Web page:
Softly Softly: Task Force – New Broom (8th November 1972)

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Despite the title, the primary focus of New Broom isn’t about establishing John Watt as the new Task Force boss.  Instead, it centres around a murder investigation, following the discovery of a severed arm at a rubbish dump ….

This is an unusually macabre plot element for the series and although the rest of the dismembered torso is mainly discussed and not seen, towards the end of the episode the murderer does reveal the only other body-part still in existence (a hand).

After the sensationalist opening, New Broom settles down into a pattern of pure routine.  It’s good to see a number of extras in uniform swelling the ranks in the incident room today. In some of the previous episodes we rarely saw any other police officers apart from the regulars, which tends to give the unfortunate impression that the Task Force is comprised of no more than around half a dozen officers.

John Franklyn-Robbins makes his second appearance as Chief Inspector Bill Adler. Having only skirted around the perimeters of the story in his previous episode, he’s much more central here.  A former detective, various indiscretions several years back (mainly concerning women and alcohol) have seen him reduced in rank, returned to uniform and forced to plough a frustrating furrow as a desk-bound administrator.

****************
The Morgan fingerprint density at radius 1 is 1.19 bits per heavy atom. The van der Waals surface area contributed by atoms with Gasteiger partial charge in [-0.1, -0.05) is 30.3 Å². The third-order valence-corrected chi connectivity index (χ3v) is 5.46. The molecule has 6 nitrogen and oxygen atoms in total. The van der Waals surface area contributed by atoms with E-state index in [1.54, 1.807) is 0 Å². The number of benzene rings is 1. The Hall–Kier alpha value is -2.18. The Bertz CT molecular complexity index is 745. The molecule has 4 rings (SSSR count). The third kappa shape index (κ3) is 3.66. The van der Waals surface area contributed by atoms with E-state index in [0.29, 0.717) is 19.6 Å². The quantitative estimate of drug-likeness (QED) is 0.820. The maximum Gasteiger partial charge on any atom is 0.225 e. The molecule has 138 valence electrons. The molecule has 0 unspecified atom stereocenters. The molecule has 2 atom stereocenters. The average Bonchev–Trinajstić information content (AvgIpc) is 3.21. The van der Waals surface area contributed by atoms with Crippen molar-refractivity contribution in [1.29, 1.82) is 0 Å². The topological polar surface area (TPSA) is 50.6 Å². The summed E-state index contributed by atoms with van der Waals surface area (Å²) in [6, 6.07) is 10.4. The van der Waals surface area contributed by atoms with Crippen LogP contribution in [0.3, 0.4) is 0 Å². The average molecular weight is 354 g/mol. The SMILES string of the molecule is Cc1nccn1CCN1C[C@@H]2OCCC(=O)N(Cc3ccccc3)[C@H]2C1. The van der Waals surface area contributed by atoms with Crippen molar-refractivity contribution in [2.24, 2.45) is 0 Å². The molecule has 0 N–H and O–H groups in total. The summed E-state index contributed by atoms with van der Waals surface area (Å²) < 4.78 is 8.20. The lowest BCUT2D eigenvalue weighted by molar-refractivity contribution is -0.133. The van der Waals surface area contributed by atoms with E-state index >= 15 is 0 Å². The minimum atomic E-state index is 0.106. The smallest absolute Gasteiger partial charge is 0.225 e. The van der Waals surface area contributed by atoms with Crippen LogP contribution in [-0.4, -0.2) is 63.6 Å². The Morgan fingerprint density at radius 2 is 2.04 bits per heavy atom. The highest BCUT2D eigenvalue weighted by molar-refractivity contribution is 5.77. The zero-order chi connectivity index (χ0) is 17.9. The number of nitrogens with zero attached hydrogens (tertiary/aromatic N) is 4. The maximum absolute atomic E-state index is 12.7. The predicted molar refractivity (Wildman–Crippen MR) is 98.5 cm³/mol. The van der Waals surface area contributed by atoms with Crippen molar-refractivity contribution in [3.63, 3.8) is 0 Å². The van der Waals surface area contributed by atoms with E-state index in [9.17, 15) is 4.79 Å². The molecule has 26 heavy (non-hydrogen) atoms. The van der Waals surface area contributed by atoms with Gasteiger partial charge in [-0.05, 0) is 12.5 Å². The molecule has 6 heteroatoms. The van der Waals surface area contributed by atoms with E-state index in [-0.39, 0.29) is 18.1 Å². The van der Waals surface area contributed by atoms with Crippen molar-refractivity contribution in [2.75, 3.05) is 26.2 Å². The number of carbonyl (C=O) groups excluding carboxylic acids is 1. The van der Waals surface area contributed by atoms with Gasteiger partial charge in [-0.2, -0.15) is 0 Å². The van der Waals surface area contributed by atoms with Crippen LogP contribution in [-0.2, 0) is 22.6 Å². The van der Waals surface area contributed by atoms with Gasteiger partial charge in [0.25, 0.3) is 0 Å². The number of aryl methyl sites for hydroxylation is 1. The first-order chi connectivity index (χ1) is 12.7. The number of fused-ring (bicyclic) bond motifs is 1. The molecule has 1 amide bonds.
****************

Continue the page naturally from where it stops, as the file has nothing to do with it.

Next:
He’s never less than totally thorough, but it’s plain that jobs such as organising the furniture for Watt’s new office isn’t quite the sort of thing he joined the police force for.  This subplot is the episode’s one concession to portraying Watt as the new broom.  His office décor is very different from Charlie Barlow’s – Watt favours a minimalist approach (featuring strikingly modern chairs and desks) with the result that Cullen, passing by, first of all believes that there must have been a mix-up with the furniture delivery ….

Adler is later seconded to assist the murder investigation and it’s his dogged and painstaking approach (plenty of sifting of facts and staring at blackboards) which leads them to a suspect, Edward Harrison (Willie Jonah).  Adler will return in most of the remaining episodes on the third and final Pidax DVD set and I’m looking forward to seeing how his character develops.

There’s an intriguing relationship teased out here between him and Watt, which bodes well for the future.  Adler desperately wants to get back to being a detective, but Watt is content to keep him where he is for now (Adler offers to take a crack at Harrison, but Watt delegates Hawkins instead, much to Adler’s obvious disappointment).

If the majority of New Broom is interesting without being especially gripping, then the late interview between Hawkins and Harrison raises the temperature somewhat.  A good two-hander, it’s one of the highlights of the episode (the development of Adler’s character being another).

Elsewhere, Frank Windsor effortlessly slips into place as the new focus point of the series.  John Watt’s plain, no-nonsense style hasn’t really changed since he first appeared in Z Cars and New Broom makes it plain that business will carry on as usual.

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